Some of the association\’s hosted events include Islam Awareness Week, various discussion panels and guest speakers. \”I think [the rise in participation] is because we publicize the organization more, but we\’re also more inclusive. Not to say those previous years were not, but this year, we emphasized tolerance and acceptance more,\” Alwan said. He also credits the university, stating its administration is very tolerant and welcoming of the Muslim student population, which attracts more Muslim students to MSU.
Likewise, there are a growing number of Jewish students attending MSU, which adds to the increased involvement at the Jewish Student Union, the Hillel Jewish Student Center and other Jewish organizations on campus. \”Jewish students are becoming more attracted to MSU because of the vibrant and thriving Jewish community on campus that has been built over the past seven years,\” said Heather Kerwin, co-president of the Jewish Student Union. \”The Hillel Jewish Student Center and Jewish Studies Program have contributed greatly to the wonderful reputation MSU has for welcoming its Jewish students.\”
Hillel is located on Charles Street, and serves as an umbrella for other Jewish organizations on campus. Of the 3,000 Jewish students on campus, Hillel accommodates around 1,500 during the course of the year, according to Kerwin, a communicative sciences and disorders senior. The organization puts on various events throughout the year, such as Shabbat dinners, worship services and participating in the Relay for Life cancer walk.
\”Hillel is a home away from home for Jewish students – it has something for everyone and we try to reach all aspects of Jewish life,\” said Kerwin. \”We try to get our feet wet in all areas so we can attract many types of students. There is a range in how involved and religious a student wants to be.\”
While fun activities and social events may help to attract students to a place of worship, they are not the only reasons more students are drifting toward an organized religion. \”I think that students are just looking for more,\” Wolbert said. \”Personally, when I came to college, I wasn\’t very involved in church for the first three years. Then [during] my senior year, something just happened. I felt like something was missing, so I found a home at church. Many students need something greater in their lives.\”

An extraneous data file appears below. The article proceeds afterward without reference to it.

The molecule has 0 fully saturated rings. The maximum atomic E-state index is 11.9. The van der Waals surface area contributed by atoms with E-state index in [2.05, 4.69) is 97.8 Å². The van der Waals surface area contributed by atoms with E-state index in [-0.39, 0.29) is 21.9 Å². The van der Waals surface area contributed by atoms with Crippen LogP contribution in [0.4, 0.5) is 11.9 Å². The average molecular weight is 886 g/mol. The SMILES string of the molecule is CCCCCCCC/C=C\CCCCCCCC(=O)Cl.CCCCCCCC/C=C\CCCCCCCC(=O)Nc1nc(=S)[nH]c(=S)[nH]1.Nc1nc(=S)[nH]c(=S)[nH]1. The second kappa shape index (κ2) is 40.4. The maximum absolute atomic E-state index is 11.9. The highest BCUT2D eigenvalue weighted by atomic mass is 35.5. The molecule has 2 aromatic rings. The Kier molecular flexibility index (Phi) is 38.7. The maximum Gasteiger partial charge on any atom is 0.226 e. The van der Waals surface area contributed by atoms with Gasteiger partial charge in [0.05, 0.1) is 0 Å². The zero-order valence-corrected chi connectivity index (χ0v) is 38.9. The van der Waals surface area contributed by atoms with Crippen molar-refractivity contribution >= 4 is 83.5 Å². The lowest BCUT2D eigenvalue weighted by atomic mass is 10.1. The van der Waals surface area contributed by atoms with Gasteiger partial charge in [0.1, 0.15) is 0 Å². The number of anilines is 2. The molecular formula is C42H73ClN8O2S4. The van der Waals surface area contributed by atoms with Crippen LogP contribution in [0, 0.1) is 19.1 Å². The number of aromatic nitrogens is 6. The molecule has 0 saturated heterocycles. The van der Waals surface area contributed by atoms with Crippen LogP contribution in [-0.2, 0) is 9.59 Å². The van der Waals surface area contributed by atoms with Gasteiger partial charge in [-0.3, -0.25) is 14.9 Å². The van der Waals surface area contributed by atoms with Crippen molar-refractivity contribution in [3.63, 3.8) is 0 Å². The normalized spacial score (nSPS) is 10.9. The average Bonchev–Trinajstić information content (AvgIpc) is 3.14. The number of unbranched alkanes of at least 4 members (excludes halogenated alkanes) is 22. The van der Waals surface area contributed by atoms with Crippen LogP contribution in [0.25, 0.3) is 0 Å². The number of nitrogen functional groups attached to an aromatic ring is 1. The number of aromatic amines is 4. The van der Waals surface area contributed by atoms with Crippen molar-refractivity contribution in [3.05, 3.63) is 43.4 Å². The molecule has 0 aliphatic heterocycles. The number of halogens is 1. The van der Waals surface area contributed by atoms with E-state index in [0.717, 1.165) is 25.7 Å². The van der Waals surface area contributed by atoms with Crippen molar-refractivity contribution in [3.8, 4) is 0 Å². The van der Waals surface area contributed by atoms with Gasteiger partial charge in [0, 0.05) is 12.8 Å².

Alwan would agree. \”I actually consider myself to be more religious now that I am in college,\” he said. \”In the Muslim community, many people worry that coming to a place like MSU will breed drinking and sex – which are sins in our religion – but I have improved and increased my religious beliefs.
\”The question of the rise of religion is, in my mind, a historical question. There is a natural cycle of movement, progression, or reaction when it comes to religion. For the past decade, there seems to be a movement toward atheism and agnostic ways of thinking, so I think the recent rise in religion is just the natural reaction to that movement.\”
[hands]But not all students become more religious when they come to college. Some MSU students become less involved in religion, or denounce it all together. \”It\’s really easy to fall out of the going to church ritual at college,\” religious studies senior Kristy Slominski said. \”It\’s harder to balance priorities. At college, there is more room for personal expression. They are away from their parents and their hometowns and are freer to experiment with other religious, or non-religious, traditions.\”